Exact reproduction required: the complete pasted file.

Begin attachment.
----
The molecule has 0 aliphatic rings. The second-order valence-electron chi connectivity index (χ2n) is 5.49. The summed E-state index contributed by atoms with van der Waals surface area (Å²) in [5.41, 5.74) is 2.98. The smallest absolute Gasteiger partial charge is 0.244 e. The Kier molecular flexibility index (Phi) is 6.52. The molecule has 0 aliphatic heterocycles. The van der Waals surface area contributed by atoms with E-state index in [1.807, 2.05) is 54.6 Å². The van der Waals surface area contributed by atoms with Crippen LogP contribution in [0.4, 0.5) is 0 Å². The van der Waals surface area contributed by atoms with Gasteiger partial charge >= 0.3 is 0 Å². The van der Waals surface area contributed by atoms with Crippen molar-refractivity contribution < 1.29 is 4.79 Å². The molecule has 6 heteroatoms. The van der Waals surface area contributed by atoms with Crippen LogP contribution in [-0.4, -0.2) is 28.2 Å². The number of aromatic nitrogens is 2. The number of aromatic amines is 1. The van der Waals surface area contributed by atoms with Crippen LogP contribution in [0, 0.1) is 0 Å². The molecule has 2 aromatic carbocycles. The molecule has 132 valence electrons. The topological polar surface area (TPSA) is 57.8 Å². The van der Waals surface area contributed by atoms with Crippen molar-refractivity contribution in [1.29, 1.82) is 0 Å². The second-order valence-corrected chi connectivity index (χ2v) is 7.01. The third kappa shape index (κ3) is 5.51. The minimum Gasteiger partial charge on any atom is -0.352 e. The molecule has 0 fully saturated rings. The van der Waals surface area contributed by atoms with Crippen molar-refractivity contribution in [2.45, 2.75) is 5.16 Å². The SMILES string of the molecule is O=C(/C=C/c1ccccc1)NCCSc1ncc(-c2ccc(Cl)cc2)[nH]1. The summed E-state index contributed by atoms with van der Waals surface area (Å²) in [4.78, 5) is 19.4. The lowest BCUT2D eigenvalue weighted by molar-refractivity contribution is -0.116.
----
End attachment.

The molecule has 0 aliphatic rings. The second-order valence-electron chi connectivity index (χ2n) is 5.49. The summed E-state index contributed by atoms with van der Waals surface area (Å²) in [5.41, 5.74) is 2.98. The smallest absolute Gasteiger partial charge is 0.244 e. The Kier molecular flexibility index (Phi) is 6.52. The molecule has 0 aliphatic heterocycles. The van der Waals surface area contributed by atoms with E-state index in [1.807, 2.05) is 54.6 Å². The van der Waals surface area contributed by atoms with Crippen LogP contribution in [0.4, 0.5) is 0 Å². The van der Waals surface area contributed by atoms with Gasteiger partial charge >= 0.3 is 0 Å². The van der Waals surface area contributed by atoms with Crippen molar-refractivity contribution < 1.29 is 4.79 Å². The molecule has 6 heteroatoms. The van der Waals surface area contributed by atoms with Crippen LogP contribution in [-0.4, -0.2) is 28.2 Å². The number of aromatic nitrogens is 2. The number of aromatic amines is 1. The van der Waals surface area contributed by atoms with Crippen LogP contribution in [0, 0.1) is 0 Å². The molecule has 2 aromatic carbocycles. The molecule has 132 valence electrons. The topological polar surface area (TPSA) is 57.8 Å². The van der Waals surface area contributed by atoms with Crippen molar-refractivity contribution in [1.29, 1.82) is 0 Å². The second-order valence-corrected chi connectivity index (χ2v) is 7.01. The third kappa shape index (κ3) is 5.51. The minimum Gasteiger partial charge on any atom is -0.352 e. The molecule has 0 fully saturated rings. The van der Waals surface area contributed by atoms with Crippen molar-refractivity contribution in [2.45, 2.75) is 5.16 Å². The SMILES string of the molecule is O=C(/C=C/c1ccccc1)NCCSc1ncc(-c2ccc(Cl)cc2)[nH]1. The summed E-state index contributed by atoms with van der Waals surface area (Å²) in [4.78, 5) is 19.4. The lowest BCUT2D eigenvalue weighted by molar-refractivity contribution is -0.116.